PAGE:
Research Papers: Imaging

Molecular imaging of human tumor cells that naturally overexpress type 2 cannabinoid receptors using a quinolone-based near-infrared fluorescent probe

[+] Author Affiliations
Zhiyuan Wu

University of Pittsburgh, Molecular Imaging Laboratory, Department of Radiology, Pittsburgh, Pennsylvania 15219

Shanghai Jiao Tong University School of Medicine, Ruijin Hospital, Department of Radiology, Shanghai 200025, China

Pin Shao

University of Pittsburgh, Molecular Imaging Laboratory, Department of Radiology, Pittsburgh, Pennsylvania 15219

Shaojuan Zhang

University of Pittsburgh, Molecular Imaging Laboratory, Department of Radiology, Pittsburgh, Pennsylvania 15219

Xi’an Jiaotong University, The First Hospital of Medical School, Department of Diagnostic Radiology, Xi’an, Shaanxi 710061, China

Xiaoxi Ling

University of Pittsburgh, Molecular Imaging Laboratory, Department of Radiology, Pittsburgh, Pennsylvania 15219

Mingfeng Bai

University of Pittsburgh, Molecular Imaging Laboratory, Department of Radiology, Pittsburgh, Pennsylvania 15219

University of Pittsburgh Cancer Institute, Pittsburgh, Pennsylvania 15232, United States

University of Pittsburgh, Department of Bioengineering, Pittsburgh, Pennsylvania 15232, United States

J. Biomed. Opt. 19(7), 076016 (Jul 18, 2014). doi:10.1117/1.JBO.19.7.076016
History: Received February 17, 2014; Revised April 24, 2014; Accepted May 1, 2014
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Abstract.  Cannabinoid CB2 receptors (CB2R) hold promise as therapeutic targets for treating diverse diseases, such as cancers, neurodegenerative diseases, pain, inflammation, osteoporosis, psychiatric disorders, addiction, and immune disorders. However, the fundamental role of CB2R in the regulation of diseases remains unclear, largely due to a lack of reliable imaging tools for the receptors. The goal of this study was to develop a CB2R-targeted molecular imaging probe and evaluate the specificity of the probe using human tumor cells that naturally overexpress CB2R. To synthesize the CB2R-targeted probe (NIR760-Q), a conjugable CB2R ligand based on the quinolone structure was first prepared, followed by bioconjugation with a near-infrared (NIR) fluorescent dye, NIR760. In vitro fluorescence imaging and competitive binding studies showed higher uptake of NIR760-Q than free NIR760 dye in Jurkat human acute T-lymphoblastic leukemia cells. In addition, the high uptake of NIR760-Q was significantly inhibited by the blocking agent, 4-quinolone-3-carboxamide, indicating specific binding of NIR760-Q to the target receptors. These results indicate that the NIR760-Q has potential in diagnostic imaging of CB2R positive cancers and elucidating the role of CB2R in the regulation of disease progression.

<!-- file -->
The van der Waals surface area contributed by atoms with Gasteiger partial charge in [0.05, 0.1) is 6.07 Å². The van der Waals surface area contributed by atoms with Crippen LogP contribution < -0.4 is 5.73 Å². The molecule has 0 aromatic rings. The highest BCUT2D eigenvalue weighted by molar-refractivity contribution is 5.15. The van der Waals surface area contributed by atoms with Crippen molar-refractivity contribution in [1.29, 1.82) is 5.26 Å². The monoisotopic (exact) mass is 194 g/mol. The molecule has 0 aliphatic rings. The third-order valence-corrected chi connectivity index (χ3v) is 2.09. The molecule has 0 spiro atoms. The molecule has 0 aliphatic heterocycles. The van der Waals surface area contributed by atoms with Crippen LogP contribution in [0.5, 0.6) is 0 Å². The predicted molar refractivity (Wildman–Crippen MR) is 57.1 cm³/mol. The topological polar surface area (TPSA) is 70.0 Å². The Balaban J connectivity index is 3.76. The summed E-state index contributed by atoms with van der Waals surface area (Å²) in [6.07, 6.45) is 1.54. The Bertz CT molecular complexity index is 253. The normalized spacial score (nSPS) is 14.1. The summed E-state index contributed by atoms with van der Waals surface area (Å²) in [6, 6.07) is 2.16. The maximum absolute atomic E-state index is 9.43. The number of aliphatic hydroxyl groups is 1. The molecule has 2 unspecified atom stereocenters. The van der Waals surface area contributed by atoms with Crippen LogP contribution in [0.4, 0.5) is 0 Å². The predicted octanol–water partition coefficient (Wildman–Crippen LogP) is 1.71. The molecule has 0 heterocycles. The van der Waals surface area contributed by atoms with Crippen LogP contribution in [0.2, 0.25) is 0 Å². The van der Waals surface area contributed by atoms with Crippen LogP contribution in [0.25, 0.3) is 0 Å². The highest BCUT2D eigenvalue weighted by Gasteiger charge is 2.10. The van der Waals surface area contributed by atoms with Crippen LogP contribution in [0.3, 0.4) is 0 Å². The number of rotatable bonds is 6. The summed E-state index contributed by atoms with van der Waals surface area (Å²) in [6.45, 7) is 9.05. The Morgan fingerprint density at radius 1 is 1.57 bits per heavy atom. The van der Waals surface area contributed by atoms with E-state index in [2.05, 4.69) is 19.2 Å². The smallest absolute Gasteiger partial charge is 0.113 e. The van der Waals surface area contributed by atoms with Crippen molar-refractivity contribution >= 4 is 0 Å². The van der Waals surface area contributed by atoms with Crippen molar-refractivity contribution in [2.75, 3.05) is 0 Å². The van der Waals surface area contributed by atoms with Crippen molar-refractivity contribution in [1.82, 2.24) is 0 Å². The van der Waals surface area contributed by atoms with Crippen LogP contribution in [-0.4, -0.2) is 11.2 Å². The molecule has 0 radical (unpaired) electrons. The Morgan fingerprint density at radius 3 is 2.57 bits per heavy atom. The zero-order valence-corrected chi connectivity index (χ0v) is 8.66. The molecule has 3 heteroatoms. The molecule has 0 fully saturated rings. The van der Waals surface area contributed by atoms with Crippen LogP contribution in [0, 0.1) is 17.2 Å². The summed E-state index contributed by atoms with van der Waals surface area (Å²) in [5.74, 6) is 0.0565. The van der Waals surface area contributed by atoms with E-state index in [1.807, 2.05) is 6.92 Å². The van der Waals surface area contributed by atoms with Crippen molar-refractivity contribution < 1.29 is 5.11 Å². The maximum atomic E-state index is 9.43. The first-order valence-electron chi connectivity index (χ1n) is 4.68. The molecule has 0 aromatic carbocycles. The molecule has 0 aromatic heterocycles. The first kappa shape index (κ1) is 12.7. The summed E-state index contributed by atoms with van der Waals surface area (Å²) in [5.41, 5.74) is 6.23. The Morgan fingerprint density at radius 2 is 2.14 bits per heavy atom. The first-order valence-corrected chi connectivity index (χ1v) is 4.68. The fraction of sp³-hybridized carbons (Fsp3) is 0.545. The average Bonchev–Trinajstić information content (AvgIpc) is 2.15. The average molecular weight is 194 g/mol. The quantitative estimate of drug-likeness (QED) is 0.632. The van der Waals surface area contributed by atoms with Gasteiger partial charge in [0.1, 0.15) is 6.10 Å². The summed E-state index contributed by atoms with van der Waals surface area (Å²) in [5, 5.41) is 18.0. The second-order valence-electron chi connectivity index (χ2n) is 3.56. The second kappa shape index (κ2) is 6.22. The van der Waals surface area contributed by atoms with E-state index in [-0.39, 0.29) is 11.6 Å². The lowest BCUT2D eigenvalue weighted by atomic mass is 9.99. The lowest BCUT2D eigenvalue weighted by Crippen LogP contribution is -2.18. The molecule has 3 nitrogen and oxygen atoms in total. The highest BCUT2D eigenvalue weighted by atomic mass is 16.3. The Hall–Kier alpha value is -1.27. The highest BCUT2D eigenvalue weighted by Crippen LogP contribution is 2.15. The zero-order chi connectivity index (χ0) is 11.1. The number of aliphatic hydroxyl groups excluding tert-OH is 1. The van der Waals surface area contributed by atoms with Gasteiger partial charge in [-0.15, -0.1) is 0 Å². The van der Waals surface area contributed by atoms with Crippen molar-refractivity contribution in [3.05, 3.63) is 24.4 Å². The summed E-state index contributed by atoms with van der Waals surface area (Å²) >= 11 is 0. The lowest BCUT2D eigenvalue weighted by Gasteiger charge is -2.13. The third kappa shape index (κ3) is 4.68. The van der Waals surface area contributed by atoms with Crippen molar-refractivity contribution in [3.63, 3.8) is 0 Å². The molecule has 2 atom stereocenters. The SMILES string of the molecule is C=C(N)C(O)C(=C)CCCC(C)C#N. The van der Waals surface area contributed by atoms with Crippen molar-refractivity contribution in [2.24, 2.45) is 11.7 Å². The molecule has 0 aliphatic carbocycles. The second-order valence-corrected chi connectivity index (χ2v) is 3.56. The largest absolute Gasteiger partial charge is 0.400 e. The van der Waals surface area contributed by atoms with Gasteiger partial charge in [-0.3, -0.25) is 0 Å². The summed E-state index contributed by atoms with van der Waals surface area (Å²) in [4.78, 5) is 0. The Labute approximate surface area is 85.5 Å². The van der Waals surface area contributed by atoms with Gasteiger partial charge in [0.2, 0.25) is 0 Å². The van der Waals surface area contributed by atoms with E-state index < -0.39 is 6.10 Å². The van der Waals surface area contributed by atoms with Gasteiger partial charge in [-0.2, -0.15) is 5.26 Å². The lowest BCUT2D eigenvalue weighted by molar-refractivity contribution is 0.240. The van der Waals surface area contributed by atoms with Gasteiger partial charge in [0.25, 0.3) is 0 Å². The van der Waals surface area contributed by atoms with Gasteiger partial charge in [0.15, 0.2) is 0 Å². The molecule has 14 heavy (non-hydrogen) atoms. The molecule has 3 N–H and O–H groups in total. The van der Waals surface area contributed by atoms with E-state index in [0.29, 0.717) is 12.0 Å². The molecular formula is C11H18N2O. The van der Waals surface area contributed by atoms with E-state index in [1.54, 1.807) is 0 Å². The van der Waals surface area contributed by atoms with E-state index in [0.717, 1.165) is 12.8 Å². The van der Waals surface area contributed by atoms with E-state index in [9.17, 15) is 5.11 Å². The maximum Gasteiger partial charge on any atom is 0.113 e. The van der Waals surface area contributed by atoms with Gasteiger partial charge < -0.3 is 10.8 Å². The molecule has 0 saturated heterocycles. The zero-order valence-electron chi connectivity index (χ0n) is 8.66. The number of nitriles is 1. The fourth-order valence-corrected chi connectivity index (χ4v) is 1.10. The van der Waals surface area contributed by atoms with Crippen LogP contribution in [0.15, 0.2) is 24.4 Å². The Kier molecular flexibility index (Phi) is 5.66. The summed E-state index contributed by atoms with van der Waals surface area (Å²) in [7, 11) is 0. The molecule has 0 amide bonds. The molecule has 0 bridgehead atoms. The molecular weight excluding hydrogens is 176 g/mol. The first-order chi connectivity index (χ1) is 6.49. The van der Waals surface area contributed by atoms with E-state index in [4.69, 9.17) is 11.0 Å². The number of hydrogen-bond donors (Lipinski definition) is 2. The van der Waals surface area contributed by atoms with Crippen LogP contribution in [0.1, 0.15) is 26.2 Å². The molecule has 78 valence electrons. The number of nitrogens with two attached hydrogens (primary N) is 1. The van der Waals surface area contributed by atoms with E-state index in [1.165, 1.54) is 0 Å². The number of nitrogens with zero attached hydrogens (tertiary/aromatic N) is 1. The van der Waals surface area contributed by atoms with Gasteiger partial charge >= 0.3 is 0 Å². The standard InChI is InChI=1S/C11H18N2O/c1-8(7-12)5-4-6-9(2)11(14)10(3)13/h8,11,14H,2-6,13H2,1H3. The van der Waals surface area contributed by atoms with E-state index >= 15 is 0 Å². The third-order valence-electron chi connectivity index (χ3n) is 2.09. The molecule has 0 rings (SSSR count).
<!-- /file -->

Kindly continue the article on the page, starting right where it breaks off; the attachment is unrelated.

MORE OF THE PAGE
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© 2014 Society of Photo-Optical Instrumentation Engineers

Citation

Zhiyuan Wu ; Pin Shao ; Shaojuan Zhang ; Xiaoxi Ling and Mingfeng Bai
"Molecular imaging of human tumor cells that naturally overexpress type 2 cannabinoid receptors using a quinolone-based near-infrared fluorescent probe", J. Biomed. Opt. 19(7), 076016 (Jul 18, 2014). ; http://dx.doi.org/10.1117/1.JBO.19.7.076016


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